Why aren’t more kids cycling to school?

A recent article was published on The Conversation by Jan Garrard, Senior Lecturer, School of Health & Social Development at Deakin University, posing the question ‘why aren’t more kids cycling to school’.

Ms Garrard published some interesting statistics about how car use has changed over the past 40 years, claiming that in 1970, nearly all young people in Australia walked, cycled or took public transport to school or university (84%). Few travelled by car (16%). In 2011, almost every child is driven to school, with Melbourne data claiming cycling to school comprising only 2.6% of trips increasing to 4.6% when combined with walking.

Jan claims that whilst many parents would like their children to walk or cycle to school, there are several real or imagined worries that prevent them, from trip distance to traffic hazards, ‘stranger danger’ to the increase inconvenience of cycling compared to being driven. Safety concerns lead parents to keep children safe from cars by keeping them in cars. The article claims that long distances travelled with children in cars are equally as risky as short trips by bicycle, yet the two have very different perceptions.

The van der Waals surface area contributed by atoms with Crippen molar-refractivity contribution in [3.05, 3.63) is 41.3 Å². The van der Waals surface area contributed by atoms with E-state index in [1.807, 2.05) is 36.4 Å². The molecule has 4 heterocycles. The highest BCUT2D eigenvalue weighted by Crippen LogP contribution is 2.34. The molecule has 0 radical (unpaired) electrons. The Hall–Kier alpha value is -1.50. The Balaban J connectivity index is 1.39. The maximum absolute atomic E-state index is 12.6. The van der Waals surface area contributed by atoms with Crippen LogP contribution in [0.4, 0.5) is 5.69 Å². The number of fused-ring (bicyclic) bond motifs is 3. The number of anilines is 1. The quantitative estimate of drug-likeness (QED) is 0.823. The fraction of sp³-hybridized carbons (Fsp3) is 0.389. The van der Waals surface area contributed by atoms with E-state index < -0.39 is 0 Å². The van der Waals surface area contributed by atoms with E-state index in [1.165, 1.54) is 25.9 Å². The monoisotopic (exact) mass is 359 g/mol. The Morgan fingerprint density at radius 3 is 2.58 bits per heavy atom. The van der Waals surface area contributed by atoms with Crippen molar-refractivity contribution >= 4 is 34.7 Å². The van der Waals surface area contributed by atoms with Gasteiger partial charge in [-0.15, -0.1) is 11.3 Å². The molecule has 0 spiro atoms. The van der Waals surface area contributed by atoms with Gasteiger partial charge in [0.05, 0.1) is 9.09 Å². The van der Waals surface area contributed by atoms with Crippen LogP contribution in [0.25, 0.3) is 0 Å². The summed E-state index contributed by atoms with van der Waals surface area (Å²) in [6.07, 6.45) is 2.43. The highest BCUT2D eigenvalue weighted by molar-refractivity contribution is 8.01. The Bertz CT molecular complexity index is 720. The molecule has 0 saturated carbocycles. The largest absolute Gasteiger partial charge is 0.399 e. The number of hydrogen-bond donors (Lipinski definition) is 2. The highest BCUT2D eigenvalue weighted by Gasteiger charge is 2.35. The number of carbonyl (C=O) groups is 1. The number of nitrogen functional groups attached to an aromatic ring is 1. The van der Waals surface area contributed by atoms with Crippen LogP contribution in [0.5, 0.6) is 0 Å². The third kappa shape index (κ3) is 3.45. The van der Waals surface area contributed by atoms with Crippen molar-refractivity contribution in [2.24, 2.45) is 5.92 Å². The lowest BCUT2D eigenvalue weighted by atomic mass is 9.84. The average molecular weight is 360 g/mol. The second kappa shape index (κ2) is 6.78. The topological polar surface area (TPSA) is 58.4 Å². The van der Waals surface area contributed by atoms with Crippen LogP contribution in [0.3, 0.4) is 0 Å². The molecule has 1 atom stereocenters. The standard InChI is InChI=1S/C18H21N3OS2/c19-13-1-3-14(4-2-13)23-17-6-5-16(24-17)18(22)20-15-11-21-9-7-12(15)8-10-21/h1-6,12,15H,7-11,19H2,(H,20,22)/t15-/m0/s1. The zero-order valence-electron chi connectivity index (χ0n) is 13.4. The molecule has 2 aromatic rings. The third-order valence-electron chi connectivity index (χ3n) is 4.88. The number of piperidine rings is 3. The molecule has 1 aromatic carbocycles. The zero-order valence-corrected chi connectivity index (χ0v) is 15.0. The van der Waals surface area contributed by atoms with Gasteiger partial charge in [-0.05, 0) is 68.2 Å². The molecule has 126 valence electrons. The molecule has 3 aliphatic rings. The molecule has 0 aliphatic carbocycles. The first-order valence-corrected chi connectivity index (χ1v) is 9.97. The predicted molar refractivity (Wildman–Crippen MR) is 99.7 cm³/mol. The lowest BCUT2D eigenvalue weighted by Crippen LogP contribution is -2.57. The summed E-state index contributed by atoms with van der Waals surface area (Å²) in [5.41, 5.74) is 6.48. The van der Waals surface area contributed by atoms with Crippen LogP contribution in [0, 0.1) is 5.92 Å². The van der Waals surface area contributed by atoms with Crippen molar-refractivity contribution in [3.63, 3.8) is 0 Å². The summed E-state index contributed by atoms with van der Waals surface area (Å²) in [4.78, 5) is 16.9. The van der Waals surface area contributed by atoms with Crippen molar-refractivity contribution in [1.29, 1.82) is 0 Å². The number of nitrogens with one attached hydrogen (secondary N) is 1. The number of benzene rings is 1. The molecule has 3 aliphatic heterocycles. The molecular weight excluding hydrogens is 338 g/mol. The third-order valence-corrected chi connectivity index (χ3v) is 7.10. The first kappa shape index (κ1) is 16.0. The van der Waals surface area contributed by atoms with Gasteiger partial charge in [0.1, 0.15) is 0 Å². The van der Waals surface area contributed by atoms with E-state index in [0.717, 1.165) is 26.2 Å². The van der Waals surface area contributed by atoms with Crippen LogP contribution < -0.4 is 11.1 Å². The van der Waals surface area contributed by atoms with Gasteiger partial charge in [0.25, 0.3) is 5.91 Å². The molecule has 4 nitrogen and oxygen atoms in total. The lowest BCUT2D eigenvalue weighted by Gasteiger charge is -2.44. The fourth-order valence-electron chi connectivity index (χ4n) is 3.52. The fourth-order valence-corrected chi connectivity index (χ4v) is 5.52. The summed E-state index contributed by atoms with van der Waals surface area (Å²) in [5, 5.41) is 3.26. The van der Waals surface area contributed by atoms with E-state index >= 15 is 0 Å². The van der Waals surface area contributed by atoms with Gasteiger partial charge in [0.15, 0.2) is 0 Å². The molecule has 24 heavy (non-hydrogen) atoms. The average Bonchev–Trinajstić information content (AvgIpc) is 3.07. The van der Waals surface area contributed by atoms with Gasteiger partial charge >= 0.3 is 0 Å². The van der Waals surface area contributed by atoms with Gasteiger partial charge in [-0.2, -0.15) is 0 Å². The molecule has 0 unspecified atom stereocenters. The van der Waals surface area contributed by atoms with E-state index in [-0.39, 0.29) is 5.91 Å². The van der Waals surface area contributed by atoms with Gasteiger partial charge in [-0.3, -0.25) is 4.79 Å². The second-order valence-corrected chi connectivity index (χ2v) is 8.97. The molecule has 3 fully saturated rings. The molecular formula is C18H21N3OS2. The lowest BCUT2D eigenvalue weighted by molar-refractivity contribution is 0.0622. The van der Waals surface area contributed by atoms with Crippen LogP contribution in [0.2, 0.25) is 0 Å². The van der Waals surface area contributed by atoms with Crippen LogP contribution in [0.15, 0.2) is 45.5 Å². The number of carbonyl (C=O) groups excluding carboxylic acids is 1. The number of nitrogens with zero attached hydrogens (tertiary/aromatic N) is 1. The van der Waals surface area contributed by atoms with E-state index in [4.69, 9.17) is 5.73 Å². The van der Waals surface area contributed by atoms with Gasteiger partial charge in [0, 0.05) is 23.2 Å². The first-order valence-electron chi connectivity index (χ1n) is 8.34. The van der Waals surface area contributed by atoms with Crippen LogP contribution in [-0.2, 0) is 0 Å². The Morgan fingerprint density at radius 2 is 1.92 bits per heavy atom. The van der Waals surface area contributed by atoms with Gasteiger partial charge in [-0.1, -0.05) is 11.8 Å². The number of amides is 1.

Schools are trying to encourage active travel programs, and yet the number of children riding to school is actually declining. The author claims that urban environments that are appealing for cycling, and convenient, fast and safe for bicycle riders will lead to increased usage. When the children’s mothers, fathers, grandparents, teachers and friends are all using bicycles to get around, it will no doubt make the leap of faith for children to ride to school a little easier.

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